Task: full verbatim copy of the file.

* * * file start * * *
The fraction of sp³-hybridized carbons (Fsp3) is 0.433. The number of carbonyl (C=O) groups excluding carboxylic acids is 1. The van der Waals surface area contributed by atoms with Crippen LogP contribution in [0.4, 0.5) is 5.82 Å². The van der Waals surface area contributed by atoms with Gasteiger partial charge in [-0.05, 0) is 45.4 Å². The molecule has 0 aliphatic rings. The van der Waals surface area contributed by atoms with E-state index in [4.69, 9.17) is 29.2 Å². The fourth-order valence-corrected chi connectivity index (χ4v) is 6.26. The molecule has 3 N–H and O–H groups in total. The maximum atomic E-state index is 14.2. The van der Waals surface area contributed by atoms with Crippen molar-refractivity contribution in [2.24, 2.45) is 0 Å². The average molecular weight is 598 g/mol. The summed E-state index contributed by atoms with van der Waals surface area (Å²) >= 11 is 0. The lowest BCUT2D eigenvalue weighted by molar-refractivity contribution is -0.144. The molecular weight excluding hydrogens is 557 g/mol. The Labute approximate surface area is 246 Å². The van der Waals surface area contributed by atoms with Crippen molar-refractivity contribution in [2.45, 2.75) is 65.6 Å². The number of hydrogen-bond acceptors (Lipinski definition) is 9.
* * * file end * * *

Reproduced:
The fraction of sp³-hybridized carbons (Fsp3) is 0.433. The number of carbonyl (C=O) groups excluding carboxylic acids is 1. The van der Waals surface area contributed by atoms with Crippen LogP contribution in [0.4, 0.5) is 5.82 Å². The van der Waals surface area contributed by atoms with Gasteiger partial charge in [-0.05, 0) is 45.4 Å². The molecule has 0 aliphatic rings. The van der Waals surface area contributed by atoms with E-state index in [4.69, 9.17) is 29.2 Å². The fourth-order valence-corrected chi connectivity index (χ4v) is 6.26. The molecule has 3 N–H and O–H groups in total. The maximum atomic E-state index is 14.2. The van der Waals surface area contributed by atoms with Crippen molar-refractivity contribution in [2.24, 2.45) is 0 Å². The average molecular weight is 598 g/mol. The summed E-state index contributed by atoms with van der Waals surface area (Å²) >= 11 is 0. The lowest BCUT2D eigenvalue weighted by molar-refractivity contribution is -0.144. The molecular weight excluding hydrogens is 557 g/mol. The Labute approximate surface area is 246 Å². The van der Waals surface area contributed by atoms with Crippen molar-refractivity contribution in [2.45, 2.75) is 65.6 Å². The number of hydrogen-bond acceptors (Lipinski definition) is 9.